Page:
ANN ARBOR, Mich. (9/3/13)--U.S. consumer confidence fell in August from a six-year high amid rising interest rates and escalating tensions in the Middle East (Bloomberg.com and Moody's Economy.com Aug. 30).
The Thomson Reuters/University of Michigan Consumer Confidence Index declined to 82.1--a four-month low--from 85.1 in July, which was the highest level since July 2007.
Higher mortgage interest rates could stymie growth in the housing market, and political upheaval in Egypt and the specter of possible U.S. military intervention in Syria is creating the prospect of more expensive fuel prices, Bloomberg said.
However, rising home values could increase personal wealth and help mitigate the decline in consumer confidence, Bloomberg added.
In a related matter, the Bloomberg Consumer Comfort Index dropped to -31.7 for the week ended Aug. 25--the lowest reading since April 7. It was -38.8 the previous week (Bloomberg.com and Moody's Economy.com Aug. 29).
The measure has declined 8.2 points since reaching a more-than five-year high three weeks ago.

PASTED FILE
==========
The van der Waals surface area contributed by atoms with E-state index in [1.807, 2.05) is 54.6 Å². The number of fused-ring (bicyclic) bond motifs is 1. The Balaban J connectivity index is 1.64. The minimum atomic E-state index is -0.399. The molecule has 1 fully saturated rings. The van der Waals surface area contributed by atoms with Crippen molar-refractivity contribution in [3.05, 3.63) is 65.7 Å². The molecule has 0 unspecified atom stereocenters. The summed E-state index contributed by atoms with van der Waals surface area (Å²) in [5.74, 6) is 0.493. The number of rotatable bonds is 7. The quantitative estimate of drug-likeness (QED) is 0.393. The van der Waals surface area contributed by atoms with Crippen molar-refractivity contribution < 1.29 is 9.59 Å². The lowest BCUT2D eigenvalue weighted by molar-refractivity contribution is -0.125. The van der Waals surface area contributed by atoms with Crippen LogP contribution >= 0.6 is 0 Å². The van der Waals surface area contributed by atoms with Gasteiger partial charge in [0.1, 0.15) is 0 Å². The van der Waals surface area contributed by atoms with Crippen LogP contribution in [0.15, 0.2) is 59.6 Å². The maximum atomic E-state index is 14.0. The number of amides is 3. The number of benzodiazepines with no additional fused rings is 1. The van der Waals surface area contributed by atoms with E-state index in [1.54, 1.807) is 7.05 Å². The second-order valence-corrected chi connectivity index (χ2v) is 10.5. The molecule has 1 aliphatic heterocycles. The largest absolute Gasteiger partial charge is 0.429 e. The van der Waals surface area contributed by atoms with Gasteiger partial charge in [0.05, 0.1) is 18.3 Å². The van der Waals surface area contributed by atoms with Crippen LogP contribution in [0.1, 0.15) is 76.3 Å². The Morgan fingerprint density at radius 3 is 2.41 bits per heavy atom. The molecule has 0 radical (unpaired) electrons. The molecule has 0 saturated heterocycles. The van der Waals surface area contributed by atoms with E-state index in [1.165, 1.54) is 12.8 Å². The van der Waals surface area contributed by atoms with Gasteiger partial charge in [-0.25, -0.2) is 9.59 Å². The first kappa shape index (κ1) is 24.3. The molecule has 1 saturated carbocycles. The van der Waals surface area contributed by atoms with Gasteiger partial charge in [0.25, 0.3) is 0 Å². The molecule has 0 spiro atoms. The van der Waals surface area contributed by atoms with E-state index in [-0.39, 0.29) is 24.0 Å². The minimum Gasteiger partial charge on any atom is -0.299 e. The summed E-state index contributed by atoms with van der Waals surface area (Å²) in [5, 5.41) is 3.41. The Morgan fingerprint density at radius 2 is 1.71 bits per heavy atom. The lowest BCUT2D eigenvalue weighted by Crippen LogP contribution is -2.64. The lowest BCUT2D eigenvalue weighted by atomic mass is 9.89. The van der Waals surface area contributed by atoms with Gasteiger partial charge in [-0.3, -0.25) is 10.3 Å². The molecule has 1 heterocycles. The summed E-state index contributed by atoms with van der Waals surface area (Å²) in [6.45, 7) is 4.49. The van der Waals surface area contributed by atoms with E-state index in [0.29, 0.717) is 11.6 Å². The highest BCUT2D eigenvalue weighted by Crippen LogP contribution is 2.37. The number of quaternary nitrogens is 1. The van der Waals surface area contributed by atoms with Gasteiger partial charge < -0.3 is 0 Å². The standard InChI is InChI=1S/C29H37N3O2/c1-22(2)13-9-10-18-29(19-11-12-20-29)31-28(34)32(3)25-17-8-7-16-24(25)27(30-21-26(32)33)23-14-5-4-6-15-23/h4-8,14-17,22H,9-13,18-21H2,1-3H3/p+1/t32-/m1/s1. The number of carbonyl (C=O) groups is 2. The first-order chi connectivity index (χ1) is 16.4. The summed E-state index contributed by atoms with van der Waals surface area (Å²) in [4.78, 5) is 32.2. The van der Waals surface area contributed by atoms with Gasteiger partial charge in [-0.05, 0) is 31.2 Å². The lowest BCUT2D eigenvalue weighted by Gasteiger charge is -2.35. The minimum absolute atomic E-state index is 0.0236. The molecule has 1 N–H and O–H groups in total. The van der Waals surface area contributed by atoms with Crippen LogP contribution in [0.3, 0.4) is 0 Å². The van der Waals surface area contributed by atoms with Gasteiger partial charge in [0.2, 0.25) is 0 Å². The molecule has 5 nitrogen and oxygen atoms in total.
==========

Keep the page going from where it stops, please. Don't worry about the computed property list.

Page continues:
WASHINGTON (9/3/13)--Consumer spending in the U.S. inched up in July amid slowing income growth and tame inflation (The New York Times and The Wall Street Journal Aug. 30).
Consumer spending--which is a gauge of how much consumers spend on everything from household cleaners to cars--rose 0.1% in July from June, the Commerce Department said Friday. That follows a robust 0.6% spending increase in June.
Personal income increased 0.1%--a decline from June's 0.3% gain and the slowest pace since April.
The report is a harbinger that consumers may be reducing expenditures after more robust spending increases earlier this year--although they are not curbing spending altogether, the Journal said.